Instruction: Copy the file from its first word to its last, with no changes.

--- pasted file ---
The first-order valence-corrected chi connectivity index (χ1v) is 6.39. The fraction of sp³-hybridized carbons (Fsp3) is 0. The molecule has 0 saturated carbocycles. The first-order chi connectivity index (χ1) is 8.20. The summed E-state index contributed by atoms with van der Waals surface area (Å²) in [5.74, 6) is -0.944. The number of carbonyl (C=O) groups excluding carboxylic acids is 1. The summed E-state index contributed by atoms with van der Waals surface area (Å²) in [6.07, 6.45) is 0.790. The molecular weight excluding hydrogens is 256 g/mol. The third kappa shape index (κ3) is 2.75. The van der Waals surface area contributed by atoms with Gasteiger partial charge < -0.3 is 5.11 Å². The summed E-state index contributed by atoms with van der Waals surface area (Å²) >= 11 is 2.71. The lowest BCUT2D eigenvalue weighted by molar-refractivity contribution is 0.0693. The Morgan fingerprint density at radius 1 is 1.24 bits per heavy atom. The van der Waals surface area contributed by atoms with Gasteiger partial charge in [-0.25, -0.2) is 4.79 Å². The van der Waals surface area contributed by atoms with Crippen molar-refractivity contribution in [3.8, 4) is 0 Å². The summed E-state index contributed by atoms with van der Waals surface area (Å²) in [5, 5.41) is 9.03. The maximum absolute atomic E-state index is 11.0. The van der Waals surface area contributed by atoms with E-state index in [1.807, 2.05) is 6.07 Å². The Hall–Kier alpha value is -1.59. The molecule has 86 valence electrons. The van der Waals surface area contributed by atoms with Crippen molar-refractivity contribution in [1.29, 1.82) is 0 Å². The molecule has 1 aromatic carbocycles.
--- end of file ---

The first-order valence-corrected chi connectivity index (χ1v) is 6.39. The fraction of sp³-hybridized carbons (Fsp3) is 0. The molecule has 0 saturated carbocycles. The first-order chi connectivity index (χ1) is 8.20. The summed E-state index contributed by atoms with van der Waals surface area (Å²) in [5.74, 6) is -0.944. The number of carbonyl (C=O) groups excluding carboxylic acids is 1. The summed E-state index contributed by atoms with van der Waals surface area (Å²) in [6.07, 6.45) is 0.790. The molecular weight excluding hydrogens is 256 g/mol. The third kappa shape index (κ3) is 2.75. The van der Waals surface area contributed by atoms with Gasteiger partial charge < -0.3 is 5.11 Å². The summed E-state index contributed by atoms with van der Waals surface area (Å²) >= 11 is 2.71. The lowest BCUT2D eigenvalue weighted by molar-refractivity contribution is 0.0693. The Morgan fingerprint density at radius 1 is 1.24 bits per heavy atom. The van der Waals surface area contributed by atoms with Gasteiger partial charge in [-0.25, -0.2) is 4.79 Å². The van der Waals surface area contributed by atoms with Crippen molar-refractivity contribution in [3.8, 4) is 0 Å². The summed E-state index contributed by atoms with van der Waals surface area (Å²) in [5, 5.41) is 9.03. The maximum absolute atomic E-state index is 11.0. The van der Waals surface area contributed by atoms with E-state index in [1.807, 2.05) is 6.07 Å². The Hall–Kier alpha value is -1.59. The molecule has 86 valence electrons. The van der Waals surface area contributed by atoms with Crippen molar-refractivity contribution in [1.29, 1.82) is 0 Å². The molecule has 1 aromatic carbocycles.